Australian Uber drivers say the company is manipulating their ratings to boost its fees

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UberX drivers across Sydney say the disruptive taxi booking company is subtly bringing down their ratings so it can charge them a higher commission.

Business Insider has spoken to almost a dozen drivers from Sydney who say Uber is slowly bringing their rating down to eventually have them at 4.6. All of these drivers requested to be anonymous out of fear that Uber would immediately deactivate their accounts and take away their source of income.

An Uber spokeswoman has described the claims as “completely untrue”.

To understand the importance of the ratings system, once a driver reaches a rating of 4.6 they are put into a category where they can be suspended.

If a driver is suspended, they are required to have an interview with Uber, and in some cases complete a course before they are reinstated.

However, there have been recent changes to Uber’s commission structure, which sees new drivers who joined after April 24 charged a 25% fee rather than the old 20%.

That 25% fee is being applied to the reinstated drivers after they fall victim to the process for falling below the rating threshold.

One driver, who asked not to be named, said when his rating dropped he thought it was organic and that he was not performing well. After going through the official Uber process for ill-performing drivers, he was reinstated under the company’s 25% commission structure.

Other drivers are yet to be pulled down below the threshold, but have noticed their ratings drop over the last month. Some said that they would physically sit with a passenger and watch them enter a 5-star review, yet still see their rating drop by 0.01 stars afterwards.

As part of Uber’s terms and conditions, it does clearly state it can terminate a driver’s contract for any reason.

Just this week, reported an incident where a driver was threatened to be suspended after he gave a discount code to GoCatch’s GoCar service, which he also drives for. Drivers are able to do this as they are technically contractors and not employees of an individual service.

The email to the driver from Uber said:

“Your rider let us know that there may have been an incident involving promoting the GoCatch rideshare platform as well as giving him a discount card to use the service.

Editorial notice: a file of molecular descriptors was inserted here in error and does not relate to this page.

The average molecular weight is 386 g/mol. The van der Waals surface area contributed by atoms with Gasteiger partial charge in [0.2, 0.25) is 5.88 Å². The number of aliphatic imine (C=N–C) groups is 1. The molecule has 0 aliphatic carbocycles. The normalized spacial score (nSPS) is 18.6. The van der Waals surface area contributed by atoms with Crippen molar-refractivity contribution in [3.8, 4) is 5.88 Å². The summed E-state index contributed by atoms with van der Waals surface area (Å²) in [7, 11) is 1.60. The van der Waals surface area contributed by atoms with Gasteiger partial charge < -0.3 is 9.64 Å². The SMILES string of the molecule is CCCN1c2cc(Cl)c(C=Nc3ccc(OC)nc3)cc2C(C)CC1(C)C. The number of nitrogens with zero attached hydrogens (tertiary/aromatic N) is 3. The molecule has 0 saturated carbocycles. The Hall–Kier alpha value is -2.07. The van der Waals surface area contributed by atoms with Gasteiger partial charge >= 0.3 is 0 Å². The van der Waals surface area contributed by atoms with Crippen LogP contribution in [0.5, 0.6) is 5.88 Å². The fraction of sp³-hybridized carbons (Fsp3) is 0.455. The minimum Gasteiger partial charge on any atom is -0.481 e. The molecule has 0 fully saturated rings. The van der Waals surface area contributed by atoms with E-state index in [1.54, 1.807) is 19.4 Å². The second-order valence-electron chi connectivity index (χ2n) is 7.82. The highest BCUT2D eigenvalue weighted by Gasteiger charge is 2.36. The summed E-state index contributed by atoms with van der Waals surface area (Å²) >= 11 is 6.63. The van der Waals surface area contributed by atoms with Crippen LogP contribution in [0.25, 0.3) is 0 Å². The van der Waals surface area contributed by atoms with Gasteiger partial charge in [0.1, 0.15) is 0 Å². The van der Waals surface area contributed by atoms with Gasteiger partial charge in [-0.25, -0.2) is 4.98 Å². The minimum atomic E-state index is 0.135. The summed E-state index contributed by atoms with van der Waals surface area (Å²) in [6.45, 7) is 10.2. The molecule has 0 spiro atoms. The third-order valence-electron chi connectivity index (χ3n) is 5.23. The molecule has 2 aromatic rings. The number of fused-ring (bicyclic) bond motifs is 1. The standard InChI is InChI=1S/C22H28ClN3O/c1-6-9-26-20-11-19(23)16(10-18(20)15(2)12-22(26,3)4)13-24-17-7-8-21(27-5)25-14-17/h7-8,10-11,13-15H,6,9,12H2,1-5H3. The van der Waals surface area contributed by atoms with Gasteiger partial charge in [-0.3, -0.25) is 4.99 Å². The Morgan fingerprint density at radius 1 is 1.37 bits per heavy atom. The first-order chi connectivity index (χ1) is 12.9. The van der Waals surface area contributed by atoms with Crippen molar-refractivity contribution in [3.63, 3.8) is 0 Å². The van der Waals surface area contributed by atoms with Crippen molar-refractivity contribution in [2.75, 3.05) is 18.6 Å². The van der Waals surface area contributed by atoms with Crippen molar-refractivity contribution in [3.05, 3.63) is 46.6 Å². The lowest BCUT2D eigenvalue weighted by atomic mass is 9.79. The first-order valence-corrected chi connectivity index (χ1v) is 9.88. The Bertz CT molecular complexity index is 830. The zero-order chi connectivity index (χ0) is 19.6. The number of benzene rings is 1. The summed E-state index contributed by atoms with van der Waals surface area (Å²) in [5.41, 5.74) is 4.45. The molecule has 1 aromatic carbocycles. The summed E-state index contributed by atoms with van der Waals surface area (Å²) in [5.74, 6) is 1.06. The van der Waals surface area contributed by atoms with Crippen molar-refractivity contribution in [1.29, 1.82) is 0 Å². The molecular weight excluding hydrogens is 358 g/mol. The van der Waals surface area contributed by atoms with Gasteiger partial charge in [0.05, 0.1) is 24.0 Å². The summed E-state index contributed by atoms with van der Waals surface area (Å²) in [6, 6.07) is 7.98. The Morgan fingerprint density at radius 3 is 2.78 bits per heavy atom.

“If we hear of future similar complaints, we will suspend your use of Uber indefinitely.”

However, an Uber spokeswoman said to the publication that: “Drivers are of course able to use multiple apps, including Uber. To suggest we have communicated otherwise is false. Drivers have been using multiple apps since Uber first launched in Sydney in 2012, and nothing has changed.”

Uber’s rating system is a vital part to its operation, and is meant to ensure passengers always have a pleasant experience with its drivers.

After each trip, both the driver and the passenger rate each other. As stated above, if the driver falls below 4.6 stars they’re in risk of copping a penalty from Uber.

Likewise as a passenger, if your rating falls too low, it’ll make it harder for you to get picked up as drivers pass on your ride request.

Here’s what a passenger’s star rating looks like.

Dan Manchester, the president of Ride Share Drivers’ Association of Australia told Business Insider that the lack of transparency makes it entirely possible for Uber to manipulate the ratings to drop people off the system.

“The driver rating system is highly unfair, completely subjective, and useless as a performance management system, particularly when you consider that the busiest times of the week are those spent carrying drunk people around,” he said.

“In addition to this, Uber’s deactivation policy is also highly unfair and lacks any kind of transparency or balance.”

He pointed to several recent examples, including one Western Australian driver Mike Oze-Igiehon, who was kicked off, despite a good star rating, after one customer complained he looked sleepy. Uber did not give the driver a chance to defend himself.

Oze-Igiehon wrote to the Ride Share Drivers’ Association of Australia, telling them: “I felt bad because I did not sleep on the job, I have a clean history of driving for seven years with only a speed fine in 2009, and drove as a security patrol officer for six years. I felt the decision was harsh and unjust and lacked procedural fairness.

“Uber defended their action merely based on their terms and conditions saying they had the right to cancel my account any time.”